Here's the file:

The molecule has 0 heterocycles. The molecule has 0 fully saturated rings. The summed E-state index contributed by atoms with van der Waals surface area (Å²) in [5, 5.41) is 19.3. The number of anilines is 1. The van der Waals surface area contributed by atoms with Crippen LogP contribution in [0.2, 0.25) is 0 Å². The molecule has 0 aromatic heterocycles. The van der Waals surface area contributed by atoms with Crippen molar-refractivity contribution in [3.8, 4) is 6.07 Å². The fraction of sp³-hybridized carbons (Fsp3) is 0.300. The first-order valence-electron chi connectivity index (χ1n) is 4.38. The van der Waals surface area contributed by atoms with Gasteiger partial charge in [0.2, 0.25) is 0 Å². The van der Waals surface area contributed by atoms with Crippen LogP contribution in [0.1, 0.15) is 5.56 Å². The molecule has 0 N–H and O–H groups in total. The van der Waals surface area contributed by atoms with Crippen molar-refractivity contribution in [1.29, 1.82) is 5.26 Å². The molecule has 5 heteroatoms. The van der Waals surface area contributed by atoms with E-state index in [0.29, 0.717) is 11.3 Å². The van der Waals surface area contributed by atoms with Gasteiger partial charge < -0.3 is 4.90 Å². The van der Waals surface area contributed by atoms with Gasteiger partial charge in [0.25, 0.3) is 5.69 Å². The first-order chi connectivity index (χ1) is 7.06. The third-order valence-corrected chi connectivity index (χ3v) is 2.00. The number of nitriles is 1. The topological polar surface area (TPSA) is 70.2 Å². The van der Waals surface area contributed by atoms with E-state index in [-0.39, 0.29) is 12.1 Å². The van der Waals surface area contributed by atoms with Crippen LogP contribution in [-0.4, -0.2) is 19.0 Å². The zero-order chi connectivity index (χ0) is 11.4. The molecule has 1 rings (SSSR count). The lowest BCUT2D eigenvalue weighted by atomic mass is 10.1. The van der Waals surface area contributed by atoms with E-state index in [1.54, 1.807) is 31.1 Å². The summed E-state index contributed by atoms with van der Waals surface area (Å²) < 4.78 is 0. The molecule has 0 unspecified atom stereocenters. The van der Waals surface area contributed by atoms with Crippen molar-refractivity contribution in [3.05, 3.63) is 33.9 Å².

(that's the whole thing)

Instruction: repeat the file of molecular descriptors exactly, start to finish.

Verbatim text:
The molecule has 0 heterocycles. The molecule has 0 fully saturated rings. The summed E-state index contributed by atoms with van der Waals surface area (Å²) in [5, 5.41) is 19.3. The number of anilines is 1. The van der Waals surface area contributed by atoms with Crippen LogP contribution in [0.2, 0.25) is 0 Å². The molecule has 0 aromatic heterocycles. The van der Waals surface area contributed by atoms with Crippen molar-refractivity contribution in [3.8, 4) is 6.07 Å². The fraction of sp³-hybridized carbons (Fsp3) is 0.300. The first-order valence-electron chi connectivity index (χ1n) is 4.38. The van der Waals surface area contributed by atoms with Gasteiger partial charge in [0.2, 0.25) is 0 Å². The van der Waals surface area contributed by atoms with Crippen LogP contribution in [0.1, 0.15) is 5.56 Å². The molecule has 0 N–H and O–H groups in total. The van der Waals surface area contributed by atoms with Crippen molar-refractivity contribution in [1.29, 1.82) is 5.26 Å². The molecule has 5 heteroatoms. The van der Waals surface area contributed by atoms with E-state index in [0.29, 0.717) is 11.3 Å². The van der Waals surface area contributed by atoms with Gasteiger partial charge < -0.3 is 4.90 Å². The van der Waals surface area contributed by atoms with Gasteiger partial charge in [0.25, 0.3) is 5.69 Å². The first-order chi connectivity index (χ1) is 7.06. The third-order valence-corrected chi connectivity index (χ3v) is 2.00. The number of nitriles is 1. The topological polar surface area (TPSA) is 70.2 Å². The van der Waals surface area contributed by atoms with E-state index in [-0.39, 0.29) is 12.1 Å². The van der Waals surface area contributed by atoms with Crippen LogP contribution in [-0.4, -0.2) is 19.0 Å². The zero-order chi connectivity index (χ0) is 11.4. The molecule has 1 rings (SSSR count). The lowest BCUT2D eigenvalue weighted by atomic mass is 10.1. The van der Waals surface area contributed by atoms with E-state index in [1.54, 1.807) is 31.1 Å². The summed E-state index contributed by atoms with van der Waals surface area (Å²) < 4.78 is 0. The molecule has 0 unspecified atom stereocenters. The van der Waals surface area contributed by atoms with Crippen molar-refractivity contribution in [3.05, 3.63) is 33.9 Å².